“If a ticket needs to be modified, we used to do it from our system itself… but now we (have to) send people to the airline office.”
Other Sudanese travel agencies were shut for several days this month after protest leaders launched a civil disobedience movement, in the wake of the crackdown on protesters.
“Earlier, four, five, six or seven tickets could be booked in one day, but now, it takes four days to book just one ticket,” said travel agent, Hoiam whose agency was shut during the disobedience campaign.
The main factor was the “very poor” internet connection at her office, she said.
The internet blackout has been imposed by the generals “to put an end to the revolution,” she said.
“But still, with or without internet, people manage to communicate.”
The murky waters of illegal migration
In spite of the possibility of death, Africans keep attempting to reach Europe via international waterways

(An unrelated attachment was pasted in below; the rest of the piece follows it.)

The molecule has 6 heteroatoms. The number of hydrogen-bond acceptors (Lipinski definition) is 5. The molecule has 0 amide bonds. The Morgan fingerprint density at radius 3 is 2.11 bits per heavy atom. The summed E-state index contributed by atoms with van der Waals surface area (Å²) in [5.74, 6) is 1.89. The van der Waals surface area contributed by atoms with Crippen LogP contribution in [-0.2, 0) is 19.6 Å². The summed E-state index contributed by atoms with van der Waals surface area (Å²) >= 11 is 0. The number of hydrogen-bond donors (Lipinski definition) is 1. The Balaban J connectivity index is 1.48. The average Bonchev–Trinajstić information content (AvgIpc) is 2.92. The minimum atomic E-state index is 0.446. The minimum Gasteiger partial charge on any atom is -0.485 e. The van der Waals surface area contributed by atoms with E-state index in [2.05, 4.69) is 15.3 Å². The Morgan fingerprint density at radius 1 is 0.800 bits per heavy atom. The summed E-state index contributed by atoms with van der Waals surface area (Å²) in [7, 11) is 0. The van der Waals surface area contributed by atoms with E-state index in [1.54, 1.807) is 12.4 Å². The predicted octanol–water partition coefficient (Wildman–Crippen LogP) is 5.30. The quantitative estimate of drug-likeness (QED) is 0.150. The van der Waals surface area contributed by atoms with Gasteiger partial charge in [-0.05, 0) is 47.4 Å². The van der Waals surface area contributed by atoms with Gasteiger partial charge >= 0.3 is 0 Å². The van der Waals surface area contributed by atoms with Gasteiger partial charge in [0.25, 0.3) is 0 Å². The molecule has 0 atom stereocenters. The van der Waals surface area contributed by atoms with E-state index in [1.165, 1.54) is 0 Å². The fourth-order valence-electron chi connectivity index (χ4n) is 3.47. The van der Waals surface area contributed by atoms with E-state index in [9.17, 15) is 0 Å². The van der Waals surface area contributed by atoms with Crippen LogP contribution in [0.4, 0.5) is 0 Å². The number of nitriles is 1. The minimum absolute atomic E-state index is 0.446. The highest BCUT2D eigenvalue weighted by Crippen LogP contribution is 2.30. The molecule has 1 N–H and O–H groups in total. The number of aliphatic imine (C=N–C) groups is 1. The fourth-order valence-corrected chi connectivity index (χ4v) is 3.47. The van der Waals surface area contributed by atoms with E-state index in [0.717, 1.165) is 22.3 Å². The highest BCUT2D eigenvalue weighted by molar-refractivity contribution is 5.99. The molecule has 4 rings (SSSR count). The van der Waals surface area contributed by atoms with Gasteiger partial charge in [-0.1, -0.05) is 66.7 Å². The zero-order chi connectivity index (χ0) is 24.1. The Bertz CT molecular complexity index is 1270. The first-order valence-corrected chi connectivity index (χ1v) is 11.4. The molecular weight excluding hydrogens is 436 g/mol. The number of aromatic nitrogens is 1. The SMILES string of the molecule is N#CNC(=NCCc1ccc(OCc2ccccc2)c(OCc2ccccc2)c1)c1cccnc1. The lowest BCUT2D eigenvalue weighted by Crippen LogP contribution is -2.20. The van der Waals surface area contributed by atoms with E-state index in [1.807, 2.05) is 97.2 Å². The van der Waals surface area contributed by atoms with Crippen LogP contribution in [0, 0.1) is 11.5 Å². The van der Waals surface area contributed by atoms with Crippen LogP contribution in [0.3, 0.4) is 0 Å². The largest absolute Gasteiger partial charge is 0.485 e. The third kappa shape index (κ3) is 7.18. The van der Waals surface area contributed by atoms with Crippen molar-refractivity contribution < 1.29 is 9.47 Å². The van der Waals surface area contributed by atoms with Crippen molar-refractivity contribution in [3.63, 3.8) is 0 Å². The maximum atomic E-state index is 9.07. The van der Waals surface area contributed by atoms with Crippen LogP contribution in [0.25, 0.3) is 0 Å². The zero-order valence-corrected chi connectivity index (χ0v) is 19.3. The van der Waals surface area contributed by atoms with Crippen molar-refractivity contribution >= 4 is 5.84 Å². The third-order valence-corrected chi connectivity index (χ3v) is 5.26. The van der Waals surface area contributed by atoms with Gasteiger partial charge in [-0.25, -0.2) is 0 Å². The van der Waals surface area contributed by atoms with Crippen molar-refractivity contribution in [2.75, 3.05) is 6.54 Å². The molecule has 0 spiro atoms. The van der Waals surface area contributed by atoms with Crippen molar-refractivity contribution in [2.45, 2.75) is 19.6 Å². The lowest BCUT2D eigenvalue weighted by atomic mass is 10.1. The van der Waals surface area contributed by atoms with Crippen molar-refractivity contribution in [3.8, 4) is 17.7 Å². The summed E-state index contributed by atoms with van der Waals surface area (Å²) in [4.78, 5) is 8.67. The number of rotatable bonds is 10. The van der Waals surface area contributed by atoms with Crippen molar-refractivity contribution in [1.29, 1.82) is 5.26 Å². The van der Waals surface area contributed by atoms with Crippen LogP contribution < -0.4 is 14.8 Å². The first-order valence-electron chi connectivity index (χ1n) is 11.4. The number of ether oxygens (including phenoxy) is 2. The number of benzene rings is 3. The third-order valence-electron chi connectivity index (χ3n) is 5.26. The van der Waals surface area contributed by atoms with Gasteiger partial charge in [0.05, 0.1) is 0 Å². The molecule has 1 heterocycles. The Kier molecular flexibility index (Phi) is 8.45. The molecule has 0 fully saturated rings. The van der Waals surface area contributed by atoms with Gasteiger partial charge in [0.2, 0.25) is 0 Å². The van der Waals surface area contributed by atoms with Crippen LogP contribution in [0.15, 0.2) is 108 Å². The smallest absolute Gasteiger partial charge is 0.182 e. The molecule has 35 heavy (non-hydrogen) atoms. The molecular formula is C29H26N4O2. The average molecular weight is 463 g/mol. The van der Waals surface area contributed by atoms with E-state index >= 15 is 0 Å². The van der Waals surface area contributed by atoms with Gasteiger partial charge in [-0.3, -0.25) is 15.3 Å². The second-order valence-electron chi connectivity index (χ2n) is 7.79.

At all material times of the year, more than a few Africans make the decision to take to the high seas in search of a better life outside the continent. Stories have been told of how perilous the journey usually turns out to be, but these people set out in defiance, choosing to risk it all in the search of more comfortable existence. Visas are hard to come by, not least due to the negative reputation and stereotypes attributed to (black) Africans, so they opt for the long, tortuous journey that involves passing through the cold Mediterranean Sea and the unforgiving Sahara Desert.
The path is usually dangerous, with travelers getting exposed to the elements as they play out in full force across the ocean, and also being at the mercy of snakes and jackals in the desert. The ultimate peril, however, is being swindled by agents – the middlemen who make the travel arrangements – and playing into the hands of smugglers, who detain them when the agents in question don’t pay for “safe passage” in full. The migrants then have to pay exorbitant amounts of money – to the tune of $2,500 – to regain their freedom and resume their journey, or otherwise face the horror of enslavement. Libya, one of the major stops on the journey to Europe, is known for its slave markets, where men have to work as artisans and women are trafficked as sex slaves. The CNN special report on Libya’s slave markets which aired in November 2017 shed light on the ugly situation.